Tuesday, August 12, 2008

Abhinav Bindra's Olympics Gold and India, the nation

By John Cheeran
Is Abhinav Bindra’s individual gold in Beijing Olympics the greatest sporting achievement by India, the nation, or by an Indian?
Bindra is the first Indian to have gone into what was considered an impossible landscape of sporting glory. This 26-year-old from Chandigarh deserves his moment of magnificence.
But can we afford to lose perspective in the wake of Abhinav’s glittering gold?
Indian media has been struggling to come to terms with this Olympic gold medal in Beijing. Some of them have declared Abhinav’s gold is better than the 1983 Cricket World Cup triumph in England.
Kapil Dev, only known for his out swingers and outrageous comments, has declared that is better than his team’s win in 1983. How silly you can get Kapil?
What about India’s eight Olympic gold medals in hockey?
What about India’s 1975 World Cup triumph in hockey, for that matter?
The fact is that many of the sport editors in Indian media, both print and television, would not have heard about all these. They, in fact, deserve to be shot at by Abhinav Bindra.
It is their (sports commentators) inability to deal with sport in general, and Olympics in particular, has led to statements that Beijing gold is nation’s greatest sporting glory as Abhinav fired shots after shots befitting an assassin.
Olympics is a strange beast.
With 28 disciplines, none knows who is doing what.
These 28 disciplines are a token to the vanity of the International Olympic Council and have nothing to do with sport as common man, or even George Orwell understood it.
It was Orwell who wrote sport is war minus shooting.
But shooting, as a sport, can be considered only as something that far removed from war.
Let’s tackle this quite honestly.
Shooting is an elite sport, an expensive pastime.
Shooting as a sport, at its best, could be a meditation, something only the rich can afford to indulge in.
I almost puked while watching Bindra family’s reaction to their son’s brilliant achievement.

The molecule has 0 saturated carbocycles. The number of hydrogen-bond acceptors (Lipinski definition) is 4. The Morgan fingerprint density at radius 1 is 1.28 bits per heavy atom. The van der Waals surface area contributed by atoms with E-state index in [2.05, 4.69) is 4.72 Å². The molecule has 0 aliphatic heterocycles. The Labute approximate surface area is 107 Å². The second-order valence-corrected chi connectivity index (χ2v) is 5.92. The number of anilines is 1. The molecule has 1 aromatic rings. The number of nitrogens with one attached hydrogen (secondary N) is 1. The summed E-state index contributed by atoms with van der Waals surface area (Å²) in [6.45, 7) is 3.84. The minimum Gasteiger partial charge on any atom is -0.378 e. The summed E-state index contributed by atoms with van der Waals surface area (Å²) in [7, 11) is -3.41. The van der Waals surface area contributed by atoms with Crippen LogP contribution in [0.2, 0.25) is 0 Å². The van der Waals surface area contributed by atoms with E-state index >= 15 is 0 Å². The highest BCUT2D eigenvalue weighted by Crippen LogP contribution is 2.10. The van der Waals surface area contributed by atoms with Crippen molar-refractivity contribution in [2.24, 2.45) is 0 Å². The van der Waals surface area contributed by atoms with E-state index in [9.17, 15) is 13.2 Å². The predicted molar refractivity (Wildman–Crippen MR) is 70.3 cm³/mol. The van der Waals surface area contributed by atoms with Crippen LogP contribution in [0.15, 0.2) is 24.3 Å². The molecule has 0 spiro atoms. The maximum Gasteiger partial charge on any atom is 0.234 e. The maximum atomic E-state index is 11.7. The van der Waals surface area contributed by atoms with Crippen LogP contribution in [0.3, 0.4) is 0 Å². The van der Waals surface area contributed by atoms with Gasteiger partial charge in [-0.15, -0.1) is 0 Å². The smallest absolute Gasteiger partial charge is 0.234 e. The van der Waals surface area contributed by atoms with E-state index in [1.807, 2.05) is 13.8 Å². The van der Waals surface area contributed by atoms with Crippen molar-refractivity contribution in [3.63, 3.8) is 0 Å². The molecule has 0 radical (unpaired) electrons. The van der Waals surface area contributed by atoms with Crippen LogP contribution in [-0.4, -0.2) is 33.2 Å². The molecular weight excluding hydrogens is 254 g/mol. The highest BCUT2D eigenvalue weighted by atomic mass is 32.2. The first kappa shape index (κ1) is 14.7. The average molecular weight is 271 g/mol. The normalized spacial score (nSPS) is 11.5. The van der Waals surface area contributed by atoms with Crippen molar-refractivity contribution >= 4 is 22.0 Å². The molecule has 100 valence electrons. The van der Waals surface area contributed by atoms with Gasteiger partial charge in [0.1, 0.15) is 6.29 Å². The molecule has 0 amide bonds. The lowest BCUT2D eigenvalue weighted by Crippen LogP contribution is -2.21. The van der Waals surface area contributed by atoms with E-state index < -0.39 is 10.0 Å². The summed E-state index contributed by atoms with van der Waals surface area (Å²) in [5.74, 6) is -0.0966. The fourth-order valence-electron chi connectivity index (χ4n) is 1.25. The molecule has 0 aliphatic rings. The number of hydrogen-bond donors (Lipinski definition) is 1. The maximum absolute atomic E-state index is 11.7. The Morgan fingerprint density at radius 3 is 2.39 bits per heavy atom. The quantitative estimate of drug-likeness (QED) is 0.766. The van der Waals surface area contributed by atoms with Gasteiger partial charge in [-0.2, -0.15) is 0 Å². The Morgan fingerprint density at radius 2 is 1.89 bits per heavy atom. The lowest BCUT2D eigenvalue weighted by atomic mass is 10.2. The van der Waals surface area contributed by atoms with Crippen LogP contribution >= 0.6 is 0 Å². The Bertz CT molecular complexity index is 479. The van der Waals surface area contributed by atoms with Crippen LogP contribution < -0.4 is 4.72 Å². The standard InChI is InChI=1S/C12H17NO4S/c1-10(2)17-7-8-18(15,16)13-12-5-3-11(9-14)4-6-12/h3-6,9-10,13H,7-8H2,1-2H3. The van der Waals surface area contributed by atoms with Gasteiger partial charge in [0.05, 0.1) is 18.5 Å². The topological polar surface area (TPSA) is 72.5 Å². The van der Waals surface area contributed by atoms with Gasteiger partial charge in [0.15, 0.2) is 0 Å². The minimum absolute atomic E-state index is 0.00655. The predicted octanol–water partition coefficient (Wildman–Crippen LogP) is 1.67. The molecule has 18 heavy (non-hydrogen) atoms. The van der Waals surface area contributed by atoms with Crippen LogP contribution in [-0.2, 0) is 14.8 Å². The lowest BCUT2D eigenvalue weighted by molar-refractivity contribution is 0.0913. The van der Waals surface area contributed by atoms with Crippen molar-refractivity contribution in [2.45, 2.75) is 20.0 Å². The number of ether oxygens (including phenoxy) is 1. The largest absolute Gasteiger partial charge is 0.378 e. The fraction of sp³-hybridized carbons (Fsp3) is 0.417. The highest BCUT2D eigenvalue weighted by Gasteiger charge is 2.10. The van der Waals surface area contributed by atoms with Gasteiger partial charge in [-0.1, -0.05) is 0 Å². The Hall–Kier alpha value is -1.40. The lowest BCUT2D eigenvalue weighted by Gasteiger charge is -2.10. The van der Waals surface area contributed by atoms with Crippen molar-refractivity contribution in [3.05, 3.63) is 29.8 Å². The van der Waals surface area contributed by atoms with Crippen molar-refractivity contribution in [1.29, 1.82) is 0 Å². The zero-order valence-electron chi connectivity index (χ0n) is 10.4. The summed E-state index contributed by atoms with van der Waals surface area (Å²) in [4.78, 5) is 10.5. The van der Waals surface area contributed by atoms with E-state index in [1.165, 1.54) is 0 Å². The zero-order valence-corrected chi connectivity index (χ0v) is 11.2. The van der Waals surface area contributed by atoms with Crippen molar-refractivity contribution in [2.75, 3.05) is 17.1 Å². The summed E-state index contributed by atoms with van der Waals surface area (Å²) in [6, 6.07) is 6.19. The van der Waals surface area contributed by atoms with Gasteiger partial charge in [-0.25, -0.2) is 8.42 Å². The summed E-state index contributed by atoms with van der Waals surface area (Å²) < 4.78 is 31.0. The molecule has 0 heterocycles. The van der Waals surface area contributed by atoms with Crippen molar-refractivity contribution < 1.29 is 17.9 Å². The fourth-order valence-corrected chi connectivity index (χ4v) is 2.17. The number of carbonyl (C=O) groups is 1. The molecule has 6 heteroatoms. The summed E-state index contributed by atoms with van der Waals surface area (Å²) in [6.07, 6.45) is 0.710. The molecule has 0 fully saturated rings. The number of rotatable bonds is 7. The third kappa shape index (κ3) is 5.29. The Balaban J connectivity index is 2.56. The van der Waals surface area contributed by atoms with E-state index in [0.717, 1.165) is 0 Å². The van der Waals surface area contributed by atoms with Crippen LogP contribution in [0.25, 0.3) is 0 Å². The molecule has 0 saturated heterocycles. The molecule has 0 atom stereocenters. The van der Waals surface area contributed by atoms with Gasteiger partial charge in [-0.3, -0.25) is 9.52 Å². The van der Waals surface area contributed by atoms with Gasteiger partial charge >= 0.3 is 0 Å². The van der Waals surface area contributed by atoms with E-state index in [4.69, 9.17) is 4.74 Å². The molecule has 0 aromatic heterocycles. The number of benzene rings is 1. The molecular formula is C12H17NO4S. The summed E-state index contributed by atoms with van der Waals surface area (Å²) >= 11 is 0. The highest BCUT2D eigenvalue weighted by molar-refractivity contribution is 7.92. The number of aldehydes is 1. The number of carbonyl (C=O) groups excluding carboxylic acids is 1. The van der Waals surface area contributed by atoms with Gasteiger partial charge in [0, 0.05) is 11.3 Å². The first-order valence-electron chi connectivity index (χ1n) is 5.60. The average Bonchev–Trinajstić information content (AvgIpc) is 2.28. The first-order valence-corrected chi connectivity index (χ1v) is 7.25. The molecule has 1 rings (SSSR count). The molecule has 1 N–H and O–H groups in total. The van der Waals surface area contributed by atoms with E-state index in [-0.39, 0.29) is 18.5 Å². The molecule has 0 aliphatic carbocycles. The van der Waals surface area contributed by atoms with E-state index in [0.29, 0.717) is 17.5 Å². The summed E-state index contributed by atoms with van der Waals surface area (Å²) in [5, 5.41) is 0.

Bindra senior’s gloating nailed the lie that this is a moment of glory for we, the nation. It was the kind of exultation when a rich family’s planning and purse strings come good at a global stage. India, it seems, was an excuse for Abinav’s obsessive pursuit.
Let’s be honest with ourselves.
How many were expecting Abhinav to shoot gold in Beijing? Not me? Not many. Not the majority.
Did anyone in India were following the early rounds of shooting? Did anyone of you bet at least one rupee on Abhinav winning the Olympic gold?
Did anyone of you pray, rearrange your seats for better luck or hold onto the same position for not upsetting the alignment of fortune, when the young man was peering through to the target in some secluded spot in Beijing?
Sport becomes sport when it takes you to the edge of despair along with the athlete. Sport becomes sport when it takes you to the brink of defeat and brings you back to the cliff of glory.
Sport becomes sport when you struggle with your demons for the 100 overs of a one-day match, or every session of a five-day Test match.
Or for that matter those 90 minutes of unrelieved tension during a football match or 70 minutes of a hockey encounter.
You won’t kill anyone or yourself, after watching a shooter miss his target or a synchronized swimmer falter in her movements.
As I said earlier Olympics is a strange beast. It helps to know this beast to get closer to the real thing. Olympics is for track and field. Olympics is for boxing. Olympics is for hockey. Olympics is for swimming.
You cannot compare achievements in those disciplines with that of any exotic sports such as shooting, kayaking, beach volleyball, equestrian, fencing, archery, water polo, sailing etc. These are extras that provide that sense of wholeness to the IOC’s exercise in grandeur.
That’s why generations to come will recall with incredible pride and joy India’s eight Olympic hockey golds, 1975 World Cup hockey title, 1983 Cricket World Cup triumph and 2007’s Twenty20 World Cup win.
In my book, even Milkha Singh’s exciting run in Rome and P. T. Usha’s graceful strides in Los Angeles will be far higher than Abhinav’s glittering gold.
Those were the moments when a nation cried in joy for what could have been.
So when shall us grow up to tell sport apart from pastime?

No comments:

John Cheeran at Blogged